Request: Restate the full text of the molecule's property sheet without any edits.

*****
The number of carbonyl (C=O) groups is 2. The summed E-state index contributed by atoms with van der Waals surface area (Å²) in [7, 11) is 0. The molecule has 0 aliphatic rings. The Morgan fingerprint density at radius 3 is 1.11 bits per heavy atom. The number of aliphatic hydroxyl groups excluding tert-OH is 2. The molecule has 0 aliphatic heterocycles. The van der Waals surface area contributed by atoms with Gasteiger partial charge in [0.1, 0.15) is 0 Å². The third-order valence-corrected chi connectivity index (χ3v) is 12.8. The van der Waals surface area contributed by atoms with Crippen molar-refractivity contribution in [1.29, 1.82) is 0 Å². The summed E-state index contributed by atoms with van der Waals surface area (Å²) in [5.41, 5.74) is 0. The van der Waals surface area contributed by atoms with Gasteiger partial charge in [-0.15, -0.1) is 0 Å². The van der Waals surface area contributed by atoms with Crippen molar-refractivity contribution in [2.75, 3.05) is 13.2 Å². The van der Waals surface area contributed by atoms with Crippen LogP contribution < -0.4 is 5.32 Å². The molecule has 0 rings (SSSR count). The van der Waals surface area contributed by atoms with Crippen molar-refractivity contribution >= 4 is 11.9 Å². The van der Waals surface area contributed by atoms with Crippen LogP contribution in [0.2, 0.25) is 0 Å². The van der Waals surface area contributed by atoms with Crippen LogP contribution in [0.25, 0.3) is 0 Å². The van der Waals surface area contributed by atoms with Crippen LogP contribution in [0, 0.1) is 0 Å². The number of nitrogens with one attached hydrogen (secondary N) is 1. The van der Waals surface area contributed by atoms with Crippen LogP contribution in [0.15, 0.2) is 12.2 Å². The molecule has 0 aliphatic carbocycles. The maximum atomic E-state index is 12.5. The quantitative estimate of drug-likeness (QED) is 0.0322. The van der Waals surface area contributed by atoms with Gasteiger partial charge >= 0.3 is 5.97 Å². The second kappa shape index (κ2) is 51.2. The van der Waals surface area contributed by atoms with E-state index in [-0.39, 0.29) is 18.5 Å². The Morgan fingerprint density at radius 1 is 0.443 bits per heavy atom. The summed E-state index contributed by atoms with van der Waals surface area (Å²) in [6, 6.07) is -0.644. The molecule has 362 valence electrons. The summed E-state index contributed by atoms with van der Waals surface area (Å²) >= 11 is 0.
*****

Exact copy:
The number of carbonyl (C=O) groups is 2. The summed E-state index contributed by atoms with van der Waals surface area (Å²) in [7, 11) is 0. The molecule has 0 aliphatic rings. The Morgan fingerprint density at radius 3 is 1.11 bits per heavy atom. The number of aliphatic hydroxyl groups excluding tert-OH is 2. The molecule has 0 aliphatic heterocycles. The van der Waals surface area contributed by atoms with Gasteiger partial charge in [0.1, 0.15) is 0 Å². The third-order valence-corrected chi connectivity index (χ3v) is 12.8. The van der Waals surface area contributed by atoms with Crippen molar-refractivity contribution in [1.29, 1.82) is 0 Å². The summed E-state index contributed by atoms with van der Waals surface area (Å²) in [5.41, 5.74) is 0. The van der Waals surface area contributed by atoms with Gasteiger partial charge in [-0.15, -0.1) is 0 Å². The van der Waals surface area contributed by atoms with Crippen molar-refractivity contribution in [2.75, 3.05) is 13.2 Å². The van der Waals surface area contributed by atoms with Crippen LogP contribution < -0.4 is 5.32 Å². The molecule has 0 rings (SSSR count). The van der Waals surface area contributed by atoms with Crippen molar-refractivity contribution >= 4 is 11.9 Å². The van der Waals surface area contributed by atoms with Crippen LogP contribution in [0.2, 0.25) is 0 Å². The van der Waals surface area contributed by atoms with Crippen LogP contribution in [0.25, 0.3) is 0 Å². The van der Waals surface area contributed by atoms with Crippen LogP contribution in [0, 0.1) is 0 Å². The number of nitrogens with one attached hydrogen (secondary N) is 1. The van der Waals surface area contributed by atoms with Crippen LogP contribution in [0.15, 0.2) is 12.2 Å². The molecule has 0 aliphatic carbocycles. The maximum atomic E-state index is 12.5. The quantitative estimate of drug-likeness (QED) is 0.0322. The van der Waals surface area contributed by atoms with Gasteiger partial charge >= 0.3 is 5.97 Å². The second kappa shape index (κ2) is 51.2. The van der Waals surface area contributed by atoms with E-state index in [-0.39, 0.29) is 18.5 Å². The Morgan fingerprint density at radius 1 is 0.443 bits per heavy atom. The summed E-state index contributed by atoms with van der Waals surface area (Å²) in [6, 6.07) is -0.644. The molecule has 362 valence electrons. The summed E-state index contributed by atoms with van der Waals surface area (Å²) >= 11 is 0.